It’s never too late

SLEEP

I was talking to my childhood friend who was helping me put together a writing workshop for our community, and the topic of WIPS came up.

I, of course, have a list of unfinished projects—most of them in my head. She is starting on a non-fiction work that is killer! I don’t know why somebody else hasn’t already thought of it. I won’t mention it because I don’t want anyone to steal her idea, but when she publishes it, I’ll be the first to buy it. It’s a winner, winner.

But then she reminded me of a project that she and I had first discussed a few years ago—a children’s book with her being the writer and me being the illustrator.

Me? An illustrator? I laugh thinking about it. I have a friend who is an illustrator, an artist, a REAL artist. I don’t even come close.

But my how times have changed. There was a time in my life when I was a kid that I was known as the resident “artist.” I used to draw. And color. And paint. And take pictures.

I loved, loved, loved art. I haven’t thought about art much until my friend brought up the “good old days.”

When I graduated from high school, my parents didn’t expect me to go to college. I held my own in school, graduating ninth out of a class of 362 (I think). I made good grades, but I still held on to the idea that my trignometry teacher called me a spaz. (Now that I think about it, it’s probably true. Let’s just say I can see now where my children get their math skills.) My parents told me that I needed to major in something that would provide me a steady job. Our high school had ONE art teacher (THE BEST). What were the odds of me getting a job in art?

So I toyed with the idea of being an education major my first few weeks of college, then changed my major to recording industry management, got scared I wouldn’t find a job, and returned to education, majoring in English because one of my professors told me I could write. And that’s where I’ve been for, um, an extended stay.

But I like art, any kind of art. Most of the creative people I know try a little bit of everything before honing in on one skill. Drawing, painting, playing music, taking pictures. I thrive when I create.

All during high school, whenever anybody needed somebody to draw something, anything, I was the go-to person. I wasn’t particularly good at portraits, but I could draw other things. What I really liked doing was taking people’s names and designing each letter to create something unique. My dad was a printer, and he had access to leftover cardstock. Being a budding entrepreneur, I opened my own “business” and designed names for people, charging them a dime per letter. I designed my friend’s Pat’s campaign posters, and he drummed up customers for my art business.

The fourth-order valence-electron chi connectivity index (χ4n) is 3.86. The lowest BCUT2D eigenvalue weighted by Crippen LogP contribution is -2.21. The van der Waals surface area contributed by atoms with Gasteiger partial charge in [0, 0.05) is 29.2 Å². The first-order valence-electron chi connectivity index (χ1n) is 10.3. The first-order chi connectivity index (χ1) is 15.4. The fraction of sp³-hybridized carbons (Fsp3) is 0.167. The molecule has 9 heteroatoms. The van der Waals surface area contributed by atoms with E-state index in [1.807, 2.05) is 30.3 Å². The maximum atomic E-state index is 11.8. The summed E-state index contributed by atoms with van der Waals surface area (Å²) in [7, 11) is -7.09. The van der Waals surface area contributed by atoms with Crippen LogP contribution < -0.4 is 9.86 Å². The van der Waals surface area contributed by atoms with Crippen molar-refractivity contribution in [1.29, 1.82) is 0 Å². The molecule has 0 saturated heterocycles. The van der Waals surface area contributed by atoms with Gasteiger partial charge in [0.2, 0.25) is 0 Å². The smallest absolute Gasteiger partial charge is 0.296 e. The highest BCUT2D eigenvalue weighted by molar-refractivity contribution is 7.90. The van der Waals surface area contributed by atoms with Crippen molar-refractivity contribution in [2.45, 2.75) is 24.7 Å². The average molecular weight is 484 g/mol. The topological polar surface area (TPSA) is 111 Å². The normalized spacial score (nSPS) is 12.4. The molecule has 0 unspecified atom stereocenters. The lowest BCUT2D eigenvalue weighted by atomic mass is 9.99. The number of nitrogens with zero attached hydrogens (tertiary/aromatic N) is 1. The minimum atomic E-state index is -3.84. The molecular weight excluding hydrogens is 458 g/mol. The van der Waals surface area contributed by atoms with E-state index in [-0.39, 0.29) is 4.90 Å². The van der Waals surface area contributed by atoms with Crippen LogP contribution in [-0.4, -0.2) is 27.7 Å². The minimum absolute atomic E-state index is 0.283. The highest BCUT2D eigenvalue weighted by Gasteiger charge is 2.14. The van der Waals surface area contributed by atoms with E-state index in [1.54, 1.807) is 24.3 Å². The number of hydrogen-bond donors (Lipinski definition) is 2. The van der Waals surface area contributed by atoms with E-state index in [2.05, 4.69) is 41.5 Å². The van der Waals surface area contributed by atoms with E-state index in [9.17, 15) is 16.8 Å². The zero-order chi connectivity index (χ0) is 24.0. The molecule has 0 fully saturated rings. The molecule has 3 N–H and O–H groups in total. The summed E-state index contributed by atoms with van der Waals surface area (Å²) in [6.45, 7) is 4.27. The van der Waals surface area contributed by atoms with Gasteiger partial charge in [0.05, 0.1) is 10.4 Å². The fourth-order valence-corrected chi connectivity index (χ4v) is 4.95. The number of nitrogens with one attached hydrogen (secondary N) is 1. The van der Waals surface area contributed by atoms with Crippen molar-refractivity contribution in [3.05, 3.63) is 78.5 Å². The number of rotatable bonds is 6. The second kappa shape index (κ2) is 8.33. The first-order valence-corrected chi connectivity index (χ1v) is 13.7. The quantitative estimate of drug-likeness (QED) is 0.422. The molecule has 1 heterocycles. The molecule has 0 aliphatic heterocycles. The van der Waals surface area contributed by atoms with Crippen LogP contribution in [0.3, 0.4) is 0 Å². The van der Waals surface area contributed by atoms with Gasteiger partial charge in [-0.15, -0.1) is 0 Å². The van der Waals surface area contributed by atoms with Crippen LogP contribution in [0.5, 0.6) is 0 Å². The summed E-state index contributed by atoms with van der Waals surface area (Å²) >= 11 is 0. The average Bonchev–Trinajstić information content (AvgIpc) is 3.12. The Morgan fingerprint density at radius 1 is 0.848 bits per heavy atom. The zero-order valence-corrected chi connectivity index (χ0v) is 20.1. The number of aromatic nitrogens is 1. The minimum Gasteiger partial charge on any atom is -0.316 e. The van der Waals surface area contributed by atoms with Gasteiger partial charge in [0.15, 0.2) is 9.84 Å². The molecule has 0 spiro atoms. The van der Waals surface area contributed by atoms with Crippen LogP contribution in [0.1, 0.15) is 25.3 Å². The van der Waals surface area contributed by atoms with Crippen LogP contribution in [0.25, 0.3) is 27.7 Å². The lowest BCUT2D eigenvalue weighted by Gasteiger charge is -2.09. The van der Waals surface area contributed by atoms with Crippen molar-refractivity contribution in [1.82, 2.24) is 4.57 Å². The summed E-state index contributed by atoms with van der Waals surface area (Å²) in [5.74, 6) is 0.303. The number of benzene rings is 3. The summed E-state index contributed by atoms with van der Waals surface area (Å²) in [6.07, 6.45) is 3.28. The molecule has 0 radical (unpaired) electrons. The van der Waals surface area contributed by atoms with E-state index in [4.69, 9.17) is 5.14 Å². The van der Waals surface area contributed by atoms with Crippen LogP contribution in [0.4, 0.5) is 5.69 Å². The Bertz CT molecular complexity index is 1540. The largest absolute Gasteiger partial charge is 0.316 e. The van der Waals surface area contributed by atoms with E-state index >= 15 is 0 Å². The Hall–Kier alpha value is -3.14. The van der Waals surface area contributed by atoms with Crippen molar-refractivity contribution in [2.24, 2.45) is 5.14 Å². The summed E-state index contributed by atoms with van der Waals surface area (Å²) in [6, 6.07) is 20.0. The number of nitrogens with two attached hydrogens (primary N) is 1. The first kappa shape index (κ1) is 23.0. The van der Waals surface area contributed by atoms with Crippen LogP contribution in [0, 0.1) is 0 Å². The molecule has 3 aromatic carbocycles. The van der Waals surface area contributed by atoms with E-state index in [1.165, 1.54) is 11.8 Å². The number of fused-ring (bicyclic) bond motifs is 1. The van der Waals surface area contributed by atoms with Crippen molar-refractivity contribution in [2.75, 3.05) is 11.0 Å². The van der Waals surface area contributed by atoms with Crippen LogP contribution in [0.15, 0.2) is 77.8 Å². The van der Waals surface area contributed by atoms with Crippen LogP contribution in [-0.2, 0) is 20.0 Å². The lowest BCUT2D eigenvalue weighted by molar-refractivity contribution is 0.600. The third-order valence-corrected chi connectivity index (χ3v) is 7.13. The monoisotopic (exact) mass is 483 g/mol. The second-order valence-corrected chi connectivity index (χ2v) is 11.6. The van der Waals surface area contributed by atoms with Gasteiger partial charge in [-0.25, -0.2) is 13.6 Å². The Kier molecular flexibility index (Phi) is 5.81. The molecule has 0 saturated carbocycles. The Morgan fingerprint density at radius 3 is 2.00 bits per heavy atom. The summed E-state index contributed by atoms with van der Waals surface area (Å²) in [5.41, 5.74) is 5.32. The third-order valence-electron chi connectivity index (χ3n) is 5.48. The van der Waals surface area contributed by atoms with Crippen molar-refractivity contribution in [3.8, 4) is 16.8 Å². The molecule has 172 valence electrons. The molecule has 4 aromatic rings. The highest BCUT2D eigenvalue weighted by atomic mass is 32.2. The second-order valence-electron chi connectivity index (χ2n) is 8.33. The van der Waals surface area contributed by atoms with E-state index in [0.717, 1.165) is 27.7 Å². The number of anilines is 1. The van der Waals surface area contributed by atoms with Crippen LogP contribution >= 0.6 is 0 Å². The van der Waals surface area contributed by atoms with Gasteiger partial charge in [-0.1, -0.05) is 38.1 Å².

I feel a little guilty now for taking their money. I should have been doing my trignometry.

Live-for-Each-MomentBut I loved what I was doing. I never felt like I “had” to do something when I created art. It was a gift to me, just the opportunity to create.

I waited and waited and waited until my senior year so that I could take THE art class. My art teacher, Jimmy “Grouch” Jones, was my hero. “The Old Man” taught me how to fire clay in a kiln, how to make torn-paper collages, how to shade, how to screen print, how to see something no one else could see. I wish I could say I was the best artist in my family, but all my younger cousins were so much better. But Jimmy Jones knew I liked his class better than any other class I had ever taken. It didn’t matter that I wasn’t the best. He treated all of his students as if they were “the best.”

Now that I am older, I realize that it’s not too late to dabble in art again. I don’t have the desire or the talent to create children’s books, but I think I should like to learn how to paint. I think I should like to dabble in folk art.

I made a new friend a few years ago at the annual Bell Buckle Arts and Crafts Show. I was meandering along when I saw this really cool folk art with a mojo, blues, music, spiritual theme. It was if someone had stepped into my head and had pulled out my ideas. How could it be? I introduced myself to the artist, and we talked, and I found out she also played guitar (the blues) and sang. I bought some of her work and have since bought a couple more of the pieces. I like it because it is different.

I like different.

Now that I’m old(er), I realize the only person I’ve ever had to please is myself, and I’ve never really made an effort to do so.

I think I’m going to create something. DANCE

It doesn’t have to be good. It just has to be. For now.

I am no Monet. I am no Van Gogh. I am no Picasso. I Am made in the image of my Creator, and I like to create.

I like color. I can’t decide on ONE color, so in my house, I use as much color as I can in every room. I like color blocks. I like mosaics. Maybe I should create mosaics.

Or maybe I’ll start with something simple, maybe a painting class. I want to paint pictures of guitars. Maybe I can learn how to create my own style of folk art that will make people stop in their tracks and say, “Hey. Something about that piece reaches inside my soul and speaks to me.”

As George Eliot said, “It’s never too late to be what you might have been.”

GUITAR

 

Nothing to fear but fear itself

Pottery 2012 009

On a scale of 1-10, how afraid are you to try something new?

Oh, I’m sure most of you are quite courageous, but when it comes right down to it, if you really want to know how brave you are, measure your progress compared to your procrastination.

I have always been the artsy type. I got my first guitar at about age 12. As an elementary school student, I entered water color paintings in the country fair—and won. My all-time favorite class in high school was Mr. Jimmy “Grouch” Jones’ art class. I learned how to make pottery and to make torn-paper mosaics and to how sketch. I loved every minute of it. And you know I love to write and take photos.